It was a divide along similar lines to the divide on the initial Cannery vote, with council narrowly approving a motion made by Councilmember Rochelle Swanson and seconded by Lucas Frerichs to direct staff and the city’s CFD consultant team to proceed with the next steps in forming a Community Facilities District for the Cannery Project.
According to estimates, the infrastructure and park development costs for the CFD come to $18.1 million, with an additional $750,000 for an improvement of community benefit to be determined by the city. Included in that would be the Cannery Farm, Farmhouse, Parks and Greenbelts, and $6.2 million in Community Enhancement Contributions.
Mayor Dan Wolk, in supporting the motion and providing the deciding vote, said, “There is no free lunch.” He said, “The homeowners are going to pay for infrastructure one way or another.”
However, Mayor Pro Tem Robb, while agreeing there is “no free lunch,” said he is “worried that people don’t pay for it more than once.” He argued that the reality is that, in this housing market, the demand is inelastic, and that “people won’t be able to bid down” the purchase price of their housing to accommodate the Mello-Roos.
There were several concerns expressed by Brett Lee and Robb Davis in opposition.
Brett Lee argued, “My concern here is that the residents here would be unwilling to support parcel tax measures in the future, the lion share typically going to support the schools.”
He added, “I also have a problem with the 40-year time horizon, it sets up a troublesome public policy dynamic to have a subset of the population paying essentially twice the number of taxes compared to the neighbors.” Councilmember Lee was concerned that such a tax could last up to 40 years.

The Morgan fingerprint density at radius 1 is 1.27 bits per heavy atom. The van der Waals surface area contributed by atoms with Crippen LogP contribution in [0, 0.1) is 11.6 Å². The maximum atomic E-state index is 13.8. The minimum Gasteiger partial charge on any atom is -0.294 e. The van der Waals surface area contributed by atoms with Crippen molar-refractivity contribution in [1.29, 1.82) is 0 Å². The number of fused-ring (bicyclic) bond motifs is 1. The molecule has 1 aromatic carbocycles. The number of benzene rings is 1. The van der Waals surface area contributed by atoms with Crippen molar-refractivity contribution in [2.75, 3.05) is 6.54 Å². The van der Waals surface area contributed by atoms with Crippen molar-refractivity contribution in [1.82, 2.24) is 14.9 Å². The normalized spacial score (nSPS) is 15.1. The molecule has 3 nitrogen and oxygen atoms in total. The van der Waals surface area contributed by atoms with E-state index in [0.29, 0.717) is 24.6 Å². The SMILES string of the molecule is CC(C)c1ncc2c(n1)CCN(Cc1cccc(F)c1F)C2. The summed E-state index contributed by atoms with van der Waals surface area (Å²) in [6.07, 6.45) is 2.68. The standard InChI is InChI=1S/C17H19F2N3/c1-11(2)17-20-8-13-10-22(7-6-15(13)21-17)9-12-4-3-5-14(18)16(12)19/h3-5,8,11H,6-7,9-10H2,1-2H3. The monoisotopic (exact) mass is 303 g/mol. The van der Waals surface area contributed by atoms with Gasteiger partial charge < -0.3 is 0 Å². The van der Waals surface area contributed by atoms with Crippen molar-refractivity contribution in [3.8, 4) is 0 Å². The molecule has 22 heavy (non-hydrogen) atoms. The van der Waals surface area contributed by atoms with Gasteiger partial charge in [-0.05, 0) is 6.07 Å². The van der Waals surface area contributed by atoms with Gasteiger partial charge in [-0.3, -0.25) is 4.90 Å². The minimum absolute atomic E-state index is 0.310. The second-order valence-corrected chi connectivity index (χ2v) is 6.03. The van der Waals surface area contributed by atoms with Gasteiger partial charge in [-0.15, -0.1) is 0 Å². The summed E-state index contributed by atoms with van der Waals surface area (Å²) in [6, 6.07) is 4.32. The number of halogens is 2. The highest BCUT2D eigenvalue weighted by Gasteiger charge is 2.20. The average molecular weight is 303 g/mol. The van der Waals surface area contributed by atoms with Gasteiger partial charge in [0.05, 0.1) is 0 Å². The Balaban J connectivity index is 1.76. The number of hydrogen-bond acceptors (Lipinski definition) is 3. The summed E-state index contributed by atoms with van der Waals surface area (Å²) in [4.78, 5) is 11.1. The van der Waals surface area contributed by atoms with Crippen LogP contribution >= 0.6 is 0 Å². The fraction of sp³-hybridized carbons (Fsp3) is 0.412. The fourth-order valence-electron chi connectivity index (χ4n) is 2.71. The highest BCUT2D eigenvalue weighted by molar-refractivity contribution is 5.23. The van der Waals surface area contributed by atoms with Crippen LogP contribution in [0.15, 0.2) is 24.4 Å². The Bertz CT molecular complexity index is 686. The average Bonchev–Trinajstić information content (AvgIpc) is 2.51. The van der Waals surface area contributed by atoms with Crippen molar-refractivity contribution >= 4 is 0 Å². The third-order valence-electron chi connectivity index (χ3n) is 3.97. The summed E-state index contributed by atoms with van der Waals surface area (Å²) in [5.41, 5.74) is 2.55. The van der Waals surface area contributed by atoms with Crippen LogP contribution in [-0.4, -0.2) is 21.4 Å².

Councilmember Lee noted that, in basic negotiations, there is a proposal and a counter-proposal. However, he said, “It seems like the dynamics with us is that there is a proposal and we either accept it or we don’t.” He wants to see more give and take and come to something that would be a more workable solution.
“I think it’s important that we wear our city of Davis hats while we are up here,” the councilmember argued. “This first pass proposal is a good first pass proposal, but I view it as a first pass proposal. I’m troubled by the 40-year time frame.”
He would add that there is an issue with the amount and the time frame. But, moreover, he argued there is “nothing new for Davis” as “all of these infrastructure items have already been agreed to.” “There is nothing really in addition for the residents of Davis,” he said.
We have a big list of needs, but the CFD doesn’t provide for any of these other than perhaps the $750,000.
Mayor Pro Tem Davis asked Ashley Feeney, the applicant from New Homes, “What happens if we don’t approve the CFD?”
Mr. Feeney never answered the question directly, but responded that the CFD “has always been carved out as a section in the development agreement.” He argued, “It’s critical that we have that financing in place,” as well as important that they accelerate certain infrastructure requirements.
“It’s very critical to us that it’s funded, it’s something that’s called out in the developer agreement,” he added. “We’ve always been clear that it’s something we’ve been relying upon.”
Mayor Pro Tem Robb Davis said that the proposal is about bringing certain infrastructure forward in time. This is all contained within the developer agreement that it must be done, he said.
He argued that, while the individuals who move in within the five years will benefit from the infrastructure being built early, he said, “I’m actually concerned about the people who come in later, by the time they move in ten years from now, they’re still paying the tax, but the amenities are already all in place.”
“We’re basically asking a whole slew of homeowners to pay for bringing forward amenities that would have already been brought forward before they ever moved in there,” he said.
“That gives me pause,” he said. “A strong message I’ve been getting since I ran for office, and since I’ve been in office, is, our taxes are too high.” He called the CFD an artifact of Prop 13, “the most bizarre thing that I’ve seen in my life, it’s like I’m on a different planet here.”
The mayor pro tem said that people are saying don’t raise my taxes, and “yet we’re building in potentially a 30-year commitment that we can’t actually define the benefit that we gain from that. That should give us all pause, I think.”